Girls: Season 3, Ep. 1 & 2
Emma Terhaar | Saturday, January 25, 2014
The third season of Girls kicked off Sunday night with a double episode premiere. Watching Girls live while on campus is a bit of a struggle due to our less than premium student cable package. If you’re lucky enough to have an HBO go account, than it’s easy to watch the episodes after they air. HBO has recently developed some sort of social conscious as well, posting full episodes on their youtube channel 10 hours after they’ve aired live. Finally, anyone with internet access can watch hours of sex and drug ridden violent television no matter their socioeconomic background!
Link for youtube video: http://www.youtube.com/watch?v=IgJtd6hBeRc
Despite my cynical comments, I couldn’t be more pleased that Girls is back, and easier to watch than ever. The third season picks up a few weeks or months after the point where the second season left us. If you forgot how the second season ended, here is a recap.
Recap link: http://www.youtube.com/watch?v=xBfsichGfVs
In the first few minutes of the episode, we discover that Charlie has dumped Marnie, Hannah has gotten her life and budding career back together after a brief mental breakdown, Shosh has entered a carefree, single-girl phase, and Jessa is in rehab. Marnie’s character underwent a mini-revolution last season when she lost her job at the art gallery, and mistakenly believed she was the girlfriend of men she was casually sleeping with twice. Watching Marnie struggle is always a bit pleasing, perhaps because she’s so pretty, or because she’s so selfish, or ever because she reminds us of someone we know. Her struggle continues on in season three, and for whatever reason, it’s great fun to watch. Though she isn’t super present in either episode, we do find out that she and Charlie broke up. The episodes might have been a little more enjoyable with a little more Marnie, but hopefully we’ll get our fill next week.
The first episode did not have nearly enough Shoshanna. She provides much of the show’s comic relief, and she was barely present in episode one. Episode two had Hannah, Shosh and Adam going on a road trip to “rescue” Jessa from rehab. Their car ride brimmed with great dialogue between Adam and Shoshanna. Shosh seems to be more confident now that her virginity, and relationship virginity is lost. She’s had sex and a long term boyfriend, and now she’s going through her self proclaimed slutty phase. She’s still the naïve, privileged, Jewish, college girl we love, but placed in new situations and new cirumstances. Adam offers her a lot of advice, begrudgingly given, and their incredibly disparate characters vibe off each other well, with Hannah eating food and being gross and scantily clad in the background as the straight man.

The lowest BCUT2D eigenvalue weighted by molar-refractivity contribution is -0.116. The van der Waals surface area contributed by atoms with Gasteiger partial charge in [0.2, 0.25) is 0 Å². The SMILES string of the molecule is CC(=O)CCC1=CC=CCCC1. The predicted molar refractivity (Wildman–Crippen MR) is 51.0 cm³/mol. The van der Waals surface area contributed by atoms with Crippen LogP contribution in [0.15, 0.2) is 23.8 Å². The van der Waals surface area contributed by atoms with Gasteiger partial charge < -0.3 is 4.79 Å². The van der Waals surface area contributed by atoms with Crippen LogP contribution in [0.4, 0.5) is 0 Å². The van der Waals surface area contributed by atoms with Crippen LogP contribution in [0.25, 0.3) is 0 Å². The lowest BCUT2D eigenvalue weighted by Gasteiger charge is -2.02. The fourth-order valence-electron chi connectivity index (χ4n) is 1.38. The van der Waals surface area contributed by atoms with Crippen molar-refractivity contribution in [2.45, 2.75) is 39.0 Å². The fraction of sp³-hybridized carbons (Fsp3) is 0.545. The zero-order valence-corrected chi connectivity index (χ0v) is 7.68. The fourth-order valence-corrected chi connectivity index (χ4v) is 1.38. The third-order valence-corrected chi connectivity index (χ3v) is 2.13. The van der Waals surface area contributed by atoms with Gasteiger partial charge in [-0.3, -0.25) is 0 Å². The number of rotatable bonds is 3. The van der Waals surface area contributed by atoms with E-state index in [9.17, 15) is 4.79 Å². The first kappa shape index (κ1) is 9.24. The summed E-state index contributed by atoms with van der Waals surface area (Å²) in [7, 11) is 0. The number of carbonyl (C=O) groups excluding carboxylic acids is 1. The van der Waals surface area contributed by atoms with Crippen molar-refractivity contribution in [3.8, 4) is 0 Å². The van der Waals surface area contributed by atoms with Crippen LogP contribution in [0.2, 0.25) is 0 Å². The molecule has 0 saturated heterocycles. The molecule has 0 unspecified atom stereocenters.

Jessa in rehab is pretty great. Season three left her lost and struggling with daddy issues. The daddy issues are still present, as we see her interact with a father figure in rehab. As soon as we see the old British man enter the episode, we fear the vulgar sex scene we will soon have to watch. However, Girls never fails to surprise. The writing keeps from going stale in episode three when Jessa obviously does engage in vulgar rehab sex, but with a surprising partner. For the most part, we see Jessa coming back, still wounded from her visit to her father, but fighting her way out of a depression in the form of hilarious verbal attacks on her fellow rehab inmates.
Hannah plays the straight man, or straight woman I should say, in the first two episodes of season three. She’s back with Adam, and they’re grosser, and weirder than ever. She’s still selfish, constantly hungry, and even more constantly naked.
The first two episodes were fresh and funny. We saw Jessa and Marnie at new personal low points, and an older, more mature Shoshanna. We’ll have to wait to next Sunday to watch Marnie pull herself out of the post Charlie break-up hole, and Jessa continuing to discover who she is after rehab. Personally, I can’t wait to see a little more single Shosh.
The views expressed in this column are those of the author and not necessarily those of The Observer.